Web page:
“Empire” wasn’t built in a day — it was built one jaw-dropping, Twitter-ready moment at a time. Fox’s blockbuster drama about the Shakespearean dynamics between a family of performers, producers and businesspeople at the pinnacle of a hip-hop record label is, or was, simply very good at being a ritzy prime-time soap opera. It moved its many story lines along at breakneck speed, careening through multiple shocks and twists each episode with little of the plot-prolonging wheel-spinning endemic to the genre. For an instructive comparison, viewers should watch not just any entertaining daytime soap, but even a relatively sharp and setting-specific nighttime serial like “Gossip Girl”; the ruthless efficiency of “Empire” is unparalleled. And from corpses in cars to main characters behind bars, it always knew how to end an hour, a stretch of episodes or an entire season on a strong note.
Then suddenly, last season, things went sour. The decision to stretch the smash hit’s second outing to a relatively lengthy 18 episodes from 12 necessitated a midseason break, after which the show returned feeling, for the first time, out of step with the musical and political moment. While the series had tackled issues as pressing and powerful as the Black Lives Matter movement with both genuine passion and thoughtful humility about entertainment’s role in it all, the presidential primaries and the rise of Donald J. Trump had passed it by. Meanwhile, the soundtrack’s trademark use of confessional lyrics to reflect the characters’ “real” desires and dilemmas were eclipsed in the real world by Beyoncé’s “Lemonade,” a visual album that blended diaristic candidness with barely veiled political fury more deftly than Hakeem and Jamal could ever do.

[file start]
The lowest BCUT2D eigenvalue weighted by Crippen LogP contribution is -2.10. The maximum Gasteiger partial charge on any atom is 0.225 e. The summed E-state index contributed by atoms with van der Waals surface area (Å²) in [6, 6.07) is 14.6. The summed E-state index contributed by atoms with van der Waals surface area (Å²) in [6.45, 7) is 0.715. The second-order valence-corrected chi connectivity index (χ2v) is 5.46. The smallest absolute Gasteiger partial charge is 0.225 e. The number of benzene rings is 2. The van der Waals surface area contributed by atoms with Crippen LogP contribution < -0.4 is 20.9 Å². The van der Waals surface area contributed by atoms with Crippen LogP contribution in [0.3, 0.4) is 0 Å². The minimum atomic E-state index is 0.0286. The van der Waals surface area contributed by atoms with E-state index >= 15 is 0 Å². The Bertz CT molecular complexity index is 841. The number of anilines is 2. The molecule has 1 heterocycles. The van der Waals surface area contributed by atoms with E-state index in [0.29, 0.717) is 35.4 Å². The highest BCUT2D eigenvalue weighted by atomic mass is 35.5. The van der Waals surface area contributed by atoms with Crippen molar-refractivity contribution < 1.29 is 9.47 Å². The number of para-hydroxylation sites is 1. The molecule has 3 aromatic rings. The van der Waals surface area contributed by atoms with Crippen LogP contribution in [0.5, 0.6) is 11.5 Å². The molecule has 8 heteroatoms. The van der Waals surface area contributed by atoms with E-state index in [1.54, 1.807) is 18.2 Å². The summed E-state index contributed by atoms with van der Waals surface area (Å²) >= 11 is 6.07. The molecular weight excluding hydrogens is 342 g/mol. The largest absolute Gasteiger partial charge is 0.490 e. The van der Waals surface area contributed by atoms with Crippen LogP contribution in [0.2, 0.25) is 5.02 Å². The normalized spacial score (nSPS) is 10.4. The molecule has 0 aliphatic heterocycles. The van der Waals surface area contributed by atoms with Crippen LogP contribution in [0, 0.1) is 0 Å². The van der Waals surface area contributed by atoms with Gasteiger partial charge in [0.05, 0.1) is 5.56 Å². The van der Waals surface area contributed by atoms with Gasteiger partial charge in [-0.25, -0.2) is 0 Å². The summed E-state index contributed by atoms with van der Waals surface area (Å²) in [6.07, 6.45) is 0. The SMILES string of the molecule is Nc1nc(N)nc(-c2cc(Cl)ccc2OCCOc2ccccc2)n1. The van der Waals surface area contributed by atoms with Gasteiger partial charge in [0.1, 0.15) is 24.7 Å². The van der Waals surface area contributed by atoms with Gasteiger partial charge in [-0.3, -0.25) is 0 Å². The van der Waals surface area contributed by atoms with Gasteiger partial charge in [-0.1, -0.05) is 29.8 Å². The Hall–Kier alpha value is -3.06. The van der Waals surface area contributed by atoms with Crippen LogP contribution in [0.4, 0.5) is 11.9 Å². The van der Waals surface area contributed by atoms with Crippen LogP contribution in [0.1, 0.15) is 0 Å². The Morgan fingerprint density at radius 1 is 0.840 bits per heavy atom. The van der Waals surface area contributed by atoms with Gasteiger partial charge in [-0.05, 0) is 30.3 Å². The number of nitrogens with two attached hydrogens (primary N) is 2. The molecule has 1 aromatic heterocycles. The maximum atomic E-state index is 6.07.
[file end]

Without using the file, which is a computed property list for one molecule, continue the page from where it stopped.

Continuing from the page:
But those events were, of course, beyond the show’s ability to control. Its decision to bog itself down in the hoariest soap clichés — pregnant women getting pushed down staircases, long-lost family members materializing out of the ether — was a self-inflicted wound.